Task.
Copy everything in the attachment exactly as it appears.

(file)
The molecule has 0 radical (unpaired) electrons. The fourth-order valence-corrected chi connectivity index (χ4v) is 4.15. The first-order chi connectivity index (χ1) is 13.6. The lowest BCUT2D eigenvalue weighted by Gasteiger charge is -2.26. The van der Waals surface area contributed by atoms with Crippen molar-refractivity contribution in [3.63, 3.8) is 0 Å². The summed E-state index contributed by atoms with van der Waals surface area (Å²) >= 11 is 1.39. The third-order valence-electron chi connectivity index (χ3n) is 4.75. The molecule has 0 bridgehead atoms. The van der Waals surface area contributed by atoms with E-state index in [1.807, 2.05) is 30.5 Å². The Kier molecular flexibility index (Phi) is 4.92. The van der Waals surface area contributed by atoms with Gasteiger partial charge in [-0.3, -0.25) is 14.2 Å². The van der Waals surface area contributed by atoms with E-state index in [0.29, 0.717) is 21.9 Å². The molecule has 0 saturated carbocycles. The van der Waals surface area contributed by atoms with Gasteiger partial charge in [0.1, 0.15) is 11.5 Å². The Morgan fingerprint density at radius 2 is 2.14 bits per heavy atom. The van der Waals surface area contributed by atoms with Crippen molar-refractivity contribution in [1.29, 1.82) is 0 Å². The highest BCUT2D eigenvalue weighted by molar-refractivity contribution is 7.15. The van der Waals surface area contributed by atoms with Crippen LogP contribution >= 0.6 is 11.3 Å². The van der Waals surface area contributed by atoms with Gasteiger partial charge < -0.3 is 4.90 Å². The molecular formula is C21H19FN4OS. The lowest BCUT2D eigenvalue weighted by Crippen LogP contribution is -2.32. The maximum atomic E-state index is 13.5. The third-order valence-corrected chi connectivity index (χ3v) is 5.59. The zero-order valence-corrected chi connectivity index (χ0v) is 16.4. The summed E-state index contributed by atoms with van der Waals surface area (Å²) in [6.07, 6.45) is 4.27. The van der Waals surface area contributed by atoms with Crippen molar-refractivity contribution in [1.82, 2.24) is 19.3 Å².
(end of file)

The molecule has 0 radical (unpaired) electrons. The fourth-order valence-corrected chi connectivity index (χ4v) is 4.15. The first-order chi connectivity index (χ1) is 13.6. The lowest BCUT2D eigenvalue weighted by Gasteiger charge is -2.26. The van der Waals surface area contributed by atoms with Crippen molar-refractivity contribution in [3.63, 3.8) is 0 Å². The summed E-state index contributed by atoms with van der Waals surface area (Å²) >= 11 is 1.39. The third-order valence-electron chi connectivity index (χ3n) is 4.75. The molecule has 0 bridgehead atoms. The van der Waals surface area contributed by atoms with E-state index in [1.807, 2.05) is 30.5 Å². The Kier molecular flexibility index (Phi) is 4.92. The van der Waals surface area contributed by atoms with Gasteiger partial charge in [-0.3, -0.25) is 14.2 Å². The van der Waals surface area contributed by atoms with E-state index in [0.29, 0.717) is 21.9 Å². The molecule has 0 saturated carbocycles. The van der Waals surface area contributed by atoms with Gasteiger partial charge in [0.1, 0.15) is 11.5 Å². The Morgan fingerprint density at radius 2 is 2.14 bits per heavy atom. The van der Waals surface area contributed by atoms with Crippen molar-refractivity contribution in [1.29, 1.82) is 0 Å². The highest BCUT2D eigenvalue weighted by molar-refractivity contribution is 7.15. The van der Waals surface area contributed by atoms with Crippen LogP contribution >= 0.6 is 11.3 Å². The van der Waals surface area contributed by atoms with Gasteiger partial charge < -0.3 is 4.90 Å². The molecular formula is C21H19FN4OS. The lowest BCUT2D eigenvalue weighted by Crippen LogP contribution is -2.32. The maximum atomic E-state index is 13.5. The third-order valence-corrected chi connectivity index (χ3v) is 5.59. The zero-order valence-corrected chi connectivity index (χ0v) is 16.4. The summed E-state index contributed by atoms with van der Waals surface area (Å²) in [6.07, 6.45) is 4.27. The van der Waals surface area contributed by atoms with Crippen molar-refractivity contribution in [1.82, 2.24) is 19.3 Å².